Two Inhumans related comics in a row! After watching the pilot of the TV series I didn’t think this would ever happen, but then the quality of the comics is leaps and bounds above that god-awful show. This one came as a free digital download with another comic, and after Thanos #1 and Doctor Strange and the Sorcerors Supreme #1, I was have expecting this one to be mediocre too. I love it when expectations are blown away!
Jonboy Meyers handles the duties for both the cover and the interior art. I dig it. It looks in some ways a little exotic, mostly in Medusa’s face, and in others it looks like it could have been copied from a mid 90’s issue of Uncanny X-men. I mean that in a complimentary fashion as Uncanny had a series of awesome covers back then.
Again, the art looks good. It appears like Meyers is trying to make the Inhumans, and this book, look as futuristic and Science Fiction like as possible. The art looks crisp, the colours are fantastic, and the layout draws the eyes in. This is a well drawn and coloured book, and I’ll have to check, but if this same team is still doing it, I may have to pick up additional issues.
Al Ewing opens the book first with a cast listing, with some new Inhumans, as well as the bulk of the Royal family(hence the books title).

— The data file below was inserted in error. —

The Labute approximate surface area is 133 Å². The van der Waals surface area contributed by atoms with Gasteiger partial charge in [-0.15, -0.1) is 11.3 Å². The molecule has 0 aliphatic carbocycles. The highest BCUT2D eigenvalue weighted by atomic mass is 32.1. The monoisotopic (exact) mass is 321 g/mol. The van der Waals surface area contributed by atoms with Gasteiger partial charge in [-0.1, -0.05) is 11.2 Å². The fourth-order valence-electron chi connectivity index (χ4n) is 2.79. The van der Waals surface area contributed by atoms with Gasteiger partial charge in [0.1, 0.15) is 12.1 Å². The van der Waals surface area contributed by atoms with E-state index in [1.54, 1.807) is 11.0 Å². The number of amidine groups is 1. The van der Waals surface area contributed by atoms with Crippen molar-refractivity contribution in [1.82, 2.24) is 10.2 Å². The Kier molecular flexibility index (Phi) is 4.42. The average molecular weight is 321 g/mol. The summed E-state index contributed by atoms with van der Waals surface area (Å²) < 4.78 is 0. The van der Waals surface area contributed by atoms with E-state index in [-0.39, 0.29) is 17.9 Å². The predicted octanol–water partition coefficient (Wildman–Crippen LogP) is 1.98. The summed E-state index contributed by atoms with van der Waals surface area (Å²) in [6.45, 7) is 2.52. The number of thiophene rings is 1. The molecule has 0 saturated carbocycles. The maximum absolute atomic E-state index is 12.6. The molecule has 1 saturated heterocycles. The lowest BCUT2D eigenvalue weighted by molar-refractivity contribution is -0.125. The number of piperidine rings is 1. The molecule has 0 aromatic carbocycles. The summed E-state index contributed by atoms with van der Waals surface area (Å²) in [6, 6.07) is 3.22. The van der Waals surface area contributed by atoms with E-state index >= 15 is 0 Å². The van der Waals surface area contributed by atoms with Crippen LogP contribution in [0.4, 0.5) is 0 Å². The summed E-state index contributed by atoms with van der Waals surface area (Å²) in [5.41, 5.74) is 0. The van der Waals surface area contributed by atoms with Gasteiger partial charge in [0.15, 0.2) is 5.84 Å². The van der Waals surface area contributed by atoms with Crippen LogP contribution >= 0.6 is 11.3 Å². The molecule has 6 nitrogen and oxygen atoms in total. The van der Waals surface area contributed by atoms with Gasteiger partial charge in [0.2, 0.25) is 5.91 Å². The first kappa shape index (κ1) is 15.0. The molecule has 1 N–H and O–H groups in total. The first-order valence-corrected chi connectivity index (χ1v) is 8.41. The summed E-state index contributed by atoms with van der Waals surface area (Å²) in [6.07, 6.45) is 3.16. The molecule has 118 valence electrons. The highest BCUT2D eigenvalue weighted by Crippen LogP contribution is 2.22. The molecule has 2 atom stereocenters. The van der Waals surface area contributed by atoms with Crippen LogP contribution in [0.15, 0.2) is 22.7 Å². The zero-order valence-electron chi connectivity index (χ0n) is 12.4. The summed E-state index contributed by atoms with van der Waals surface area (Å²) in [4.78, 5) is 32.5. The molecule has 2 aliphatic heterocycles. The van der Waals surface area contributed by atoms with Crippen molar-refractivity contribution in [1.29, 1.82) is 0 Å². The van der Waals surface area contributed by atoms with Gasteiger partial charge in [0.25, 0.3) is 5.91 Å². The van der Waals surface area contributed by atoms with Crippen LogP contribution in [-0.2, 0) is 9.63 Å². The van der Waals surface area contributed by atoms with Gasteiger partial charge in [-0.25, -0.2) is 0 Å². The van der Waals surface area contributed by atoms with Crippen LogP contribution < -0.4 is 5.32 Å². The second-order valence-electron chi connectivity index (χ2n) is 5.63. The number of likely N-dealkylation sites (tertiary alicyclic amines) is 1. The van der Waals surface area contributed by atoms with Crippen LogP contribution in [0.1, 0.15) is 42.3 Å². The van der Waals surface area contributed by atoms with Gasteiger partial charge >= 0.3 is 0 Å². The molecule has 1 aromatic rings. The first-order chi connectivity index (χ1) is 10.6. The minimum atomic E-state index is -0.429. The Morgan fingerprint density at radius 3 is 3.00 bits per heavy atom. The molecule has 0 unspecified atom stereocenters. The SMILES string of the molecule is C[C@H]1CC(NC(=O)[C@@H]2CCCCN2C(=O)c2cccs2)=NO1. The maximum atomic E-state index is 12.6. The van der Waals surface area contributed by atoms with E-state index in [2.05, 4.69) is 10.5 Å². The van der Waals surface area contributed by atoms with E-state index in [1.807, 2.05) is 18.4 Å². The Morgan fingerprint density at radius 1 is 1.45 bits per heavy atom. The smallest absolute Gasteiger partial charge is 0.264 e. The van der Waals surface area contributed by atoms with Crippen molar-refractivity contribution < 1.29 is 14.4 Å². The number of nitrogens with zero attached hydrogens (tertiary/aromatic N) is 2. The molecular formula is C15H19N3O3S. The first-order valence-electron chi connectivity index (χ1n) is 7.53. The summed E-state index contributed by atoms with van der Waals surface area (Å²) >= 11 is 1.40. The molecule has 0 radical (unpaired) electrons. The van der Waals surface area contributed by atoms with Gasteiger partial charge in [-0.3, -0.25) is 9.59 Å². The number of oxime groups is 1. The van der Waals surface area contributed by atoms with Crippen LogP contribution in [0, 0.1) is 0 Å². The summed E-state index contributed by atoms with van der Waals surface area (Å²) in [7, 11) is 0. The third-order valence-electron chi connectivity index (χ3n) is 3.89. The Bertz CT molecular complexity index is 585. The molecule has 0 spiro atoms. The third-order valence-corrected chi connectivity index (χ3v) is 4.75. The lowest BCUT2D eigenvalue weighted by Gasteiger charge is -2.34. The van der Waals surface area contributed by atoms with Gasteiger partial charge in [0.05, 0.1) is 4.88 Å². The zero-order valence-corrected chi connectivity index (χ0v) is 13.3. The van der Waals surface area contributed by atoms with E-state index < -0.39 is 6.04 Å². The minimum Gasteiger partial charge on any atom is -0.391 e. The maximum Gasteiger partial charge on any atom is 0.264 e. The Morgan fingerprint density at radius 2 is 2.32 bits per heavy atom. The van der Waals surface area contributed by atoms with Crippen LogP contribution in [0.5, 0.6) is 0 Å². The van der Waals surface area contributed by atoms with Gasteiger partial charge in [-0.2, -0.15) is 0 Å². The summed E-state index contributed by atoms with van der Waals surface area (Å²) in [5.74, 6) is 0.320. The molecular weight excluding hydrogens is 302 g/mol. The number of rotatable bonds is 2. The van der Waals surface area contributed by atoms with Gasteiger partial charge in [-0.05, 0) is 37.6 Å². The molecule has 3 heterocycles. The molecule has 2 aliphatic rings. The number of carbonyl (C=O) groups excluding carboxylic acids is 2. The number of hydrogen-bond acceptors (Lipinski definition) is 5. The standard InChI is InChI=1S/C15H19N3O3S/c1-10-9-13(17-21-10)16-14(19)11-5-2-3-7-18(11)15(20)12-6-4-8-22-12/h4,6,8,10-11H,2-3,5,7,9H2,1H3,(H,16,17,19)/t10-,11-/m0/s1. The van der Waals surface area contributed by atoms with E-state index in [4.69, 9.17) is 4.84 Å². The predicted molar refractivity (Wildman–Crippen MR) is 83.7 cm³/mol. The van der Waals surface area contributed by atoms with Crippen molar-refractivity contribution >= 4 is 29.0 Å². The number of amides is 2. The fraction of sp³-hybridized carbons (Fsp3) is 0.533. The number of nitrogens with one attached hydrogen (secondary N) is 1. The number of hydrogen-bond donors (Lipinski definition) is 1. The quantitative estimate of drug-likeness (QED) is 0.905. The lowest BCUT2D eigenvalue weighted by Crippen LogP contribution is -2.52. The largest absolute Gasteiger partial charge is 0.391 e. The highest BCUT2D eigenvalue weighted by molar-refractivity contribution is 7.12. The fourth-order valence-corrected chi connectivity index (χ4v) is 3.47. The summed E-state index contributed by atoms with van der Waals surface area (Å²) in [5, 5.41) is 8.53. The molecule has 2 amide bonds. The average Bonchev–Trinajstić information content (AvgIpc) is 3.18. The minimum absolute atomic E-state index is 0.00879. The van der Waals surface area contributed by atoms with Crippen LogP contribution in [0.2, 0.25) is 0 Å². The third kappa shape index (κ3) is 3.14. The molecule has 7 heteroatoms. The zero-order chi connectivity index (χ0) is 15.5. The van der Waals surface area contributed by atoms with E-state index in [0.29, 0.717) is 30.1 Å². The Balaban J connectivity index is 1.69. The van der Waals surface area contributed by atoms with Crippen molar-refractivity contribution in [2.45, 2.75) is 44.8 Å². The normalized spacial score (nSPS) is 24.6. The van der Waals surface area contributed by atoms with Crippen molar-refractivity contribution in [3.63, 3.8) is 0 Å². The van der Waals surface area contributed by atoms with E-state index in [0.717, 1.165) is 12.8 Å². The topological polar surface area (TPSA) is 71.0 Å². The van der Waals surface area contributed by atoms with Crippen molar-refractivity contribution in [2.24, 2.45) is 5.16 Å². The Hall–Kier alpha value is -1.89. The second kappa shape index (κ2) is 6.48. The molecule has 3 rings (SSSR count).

The story begins far in the future, with the last of the Inhumans visiting what appears to be a shrine commemorating the journey that begins later in this issue. We learn right from the get-go that not everyone that leaves on this adventure is going to return.
The whole purpose of the journey is to try and find a way to continue their species, as the substance that triggered their inhuman genes, terrigen, had recently been destroyed by their Queen, Medusa, as the substance was poisonous to mutants, and would have killed the entire mutant race. Medusa looks to the stars for answers, and assembles a team to look for answers in the past of the Inhuman race. All told this was a really good book, it flowed well, it was an excellent set up for entire series, and it didn’t try and bog itself down anywhere. I quite enjoyed it. My lone complaint was this: I believe it came out roughly the same time that Thanos #1 did, and both books have the same ending. A revelation that a main character is dying. First Thanos, now Medusa. It seems kind of like a crutch when two books are using the same device to try and ratchet up tension.